Tallahassee Memorial Hospital Paints The City Pink

Tallahassee Memorial Hospital has Breast Cancer Awareness Month covered.

Matt Sherer, an oncology service line administrator at TMH, has already started preparing for what he considers a respectable month.

“The biggest question is what are we not doing?” Sherer said.

Out of all the cancers TMH treats, Sherer said breast cancer is the No.1 cancer treated annually, which is why TMH is so involved with spreading awareness each October.

“Statistics show one of three women will get a cancer in their lifetime,” Sherer said. “In particular, one of eight will get breast cancer in their lifetime.”

This year TMH and the Tallahassee Democrat will title sponsor “Go Pink Day.”

“In part of our effort to support that, we’re doing a ‘paint it pink’ event,” Sherer said. “Cancer center staff, patients, physicians and family members have done paintings with pink ribbons tied to breast cancer and we will auction off their work for charity.”

Starting Friday, TMH will be displaying those paintings in the cancer center. People can come by and see them and also begin bidding online.

Mariann Blotsky, a 56-year-old Michigan native, has been leukemia-free for 17 years. He said he appreciates TMH’s effort.

“They work great with the community and get the job done,” Blotsky said. “They have plenty of events that give women advantages to go to the doctors that couldn’t otherwise.”

TMH is offering free yard signs and balloons to residents to promote breast cancer awareness. These items can be picked up from the cancer center or public relations office Monday through Friday from 10 a.m. to 1 p.m. Sherer hopes this will encourage the community to go pink.

“I encourage the community to wear pink but also be aware of what that pink means,” Sherer said. “When someone asks, why are you wearing pink, share information with them about breast cancer awareness.”

Throughout October, TMH will have decorations throughout the building supporting breast cancer awareness. TMH will also be giving out pink cookies and lemonade. Patients and staff will be wearing pink bracelets and pink wigs. Patients at the Sharon Ewing Walker Breast Health Center can expect goodie bags filled with helpful information at their next visit.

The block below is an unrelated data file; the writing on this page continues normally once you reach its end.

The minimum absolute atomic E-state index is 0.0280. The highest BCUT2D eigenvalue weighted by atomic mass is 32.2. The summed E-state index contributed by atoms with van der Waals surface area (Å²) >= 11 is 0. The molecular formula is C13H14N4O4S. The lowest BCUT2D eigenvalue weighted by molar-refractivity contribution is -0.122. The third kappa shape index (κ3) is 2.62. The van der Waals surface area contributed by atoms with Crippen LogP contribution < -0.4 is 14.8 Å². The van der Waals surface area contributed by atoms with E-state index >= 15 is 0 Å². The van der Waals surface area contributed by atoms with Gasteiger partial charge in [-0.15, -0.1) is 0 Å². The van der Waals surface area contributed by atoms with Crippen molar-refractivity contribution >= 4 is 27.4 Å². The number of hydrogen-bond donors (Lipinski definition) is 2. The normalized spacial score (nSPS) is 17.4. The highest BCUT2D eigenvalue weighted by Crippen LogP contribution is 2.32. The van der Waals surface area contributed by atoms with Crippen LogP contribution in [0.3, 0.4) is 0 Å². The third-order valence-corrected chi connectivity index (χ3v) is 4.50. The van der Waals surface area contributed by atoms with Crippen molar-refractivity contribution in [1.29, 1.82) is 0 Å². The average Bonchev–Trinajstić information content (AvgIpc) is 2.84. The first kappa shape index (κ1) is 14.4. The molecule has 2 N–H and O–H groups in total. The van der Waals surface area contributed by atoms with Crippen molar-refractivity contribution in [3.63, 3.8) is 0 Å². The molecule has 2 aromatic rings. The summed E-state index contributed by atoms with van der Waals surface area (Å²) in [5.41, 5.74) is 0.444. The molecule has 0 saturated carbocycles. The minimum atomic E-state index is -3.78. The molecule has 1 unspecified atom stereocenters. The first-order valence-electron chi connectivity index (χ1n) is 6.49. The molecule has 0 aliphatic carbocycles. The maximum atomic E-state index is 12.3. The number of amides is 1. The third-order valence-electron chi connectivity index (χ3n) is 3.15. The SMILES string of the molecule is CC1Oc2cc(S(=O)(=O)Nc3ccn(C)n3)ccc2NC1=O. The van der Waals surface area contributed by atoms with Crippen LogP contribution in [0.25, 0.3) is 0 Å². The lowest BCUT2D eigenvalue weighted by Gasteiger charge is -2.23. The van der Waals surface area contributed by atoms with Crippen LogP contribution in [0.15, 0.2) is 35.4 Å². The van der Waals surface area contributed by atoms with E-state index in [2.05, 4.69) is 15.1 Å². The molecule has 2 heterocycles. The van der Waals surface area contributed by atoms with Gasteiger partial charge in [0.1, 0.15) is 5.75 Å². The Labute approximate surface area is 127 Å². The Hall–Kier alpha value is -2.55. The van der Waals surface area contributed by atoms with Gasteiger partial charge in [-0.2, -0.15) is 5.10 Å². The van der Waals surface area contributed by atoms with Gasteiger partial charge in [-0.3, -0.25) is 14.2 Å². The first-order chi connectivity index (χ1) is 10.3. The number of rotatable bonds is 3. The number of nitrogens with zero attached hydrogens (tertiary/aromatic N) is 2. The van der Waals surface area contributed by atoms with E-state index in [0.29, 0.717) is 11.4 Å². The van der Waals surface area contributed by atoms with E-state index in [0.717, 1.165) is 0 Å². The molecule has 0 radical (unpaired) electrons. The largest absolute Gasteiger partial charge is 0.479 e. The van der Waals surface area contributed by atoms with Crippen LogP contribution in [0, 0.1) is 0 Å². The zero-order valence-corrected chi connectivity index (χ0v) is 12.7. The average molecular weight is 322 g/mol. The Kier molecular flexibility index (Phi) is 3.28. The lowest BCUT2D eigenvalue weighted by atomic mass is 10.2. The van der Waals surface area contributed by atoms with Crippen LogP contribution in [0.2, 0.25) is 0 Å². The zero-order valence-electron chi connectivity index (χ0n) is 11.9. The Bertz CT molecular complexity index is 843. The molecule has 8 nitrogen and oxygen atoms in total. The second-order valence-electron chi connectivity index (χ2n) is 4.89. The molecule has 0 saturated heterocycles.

“Tallahassee can expect information and education,” Sherer said.

Several physicians from TMH have agreed to do interviews with different media outlets to inform the public about breast cancer and screening. TMH will be teaming up with American Cancer Society for “Making Strides Against Breast Cancer” in mid-October.  They will also be teaming up with Chrome Divas to give away a free mammogram to support local breast cancer patients.

“It’s important for women to do monthly self-breast exams and maintain good health because of their body,” Sherer said. “Women 40 and up are highly recommended to get an annual mammogram.”

Annual mammograms can help detect issues early. Sherer said women with a family history of breast cancer should start annual mammograms at the age of 35. TMH also has the only genetics clinic with a board-certified geneticist and genetic counselor.

“Most cancers are a treatable disease,” Sherer said. “Breast cancer is not a death sentence as it used to be many years ago. Two percent of breast cancers annually are actually found in men.”

TMH will help make men aware of their bodies and inform them how to support a diagnosed spouse.

Clifton Abraham, 22, a senior business administration student from Dallas, suggests everyone take part in the cause to fight breast cancer.

“Since my godmother was diagnosed, I have been informing others and participating in events,” Abraham said. “Any effort is adequate because it could be you.  Anyone can be diagnosed.”

The community and students can get involved and find out more information about TMH by visiting www.tmh.org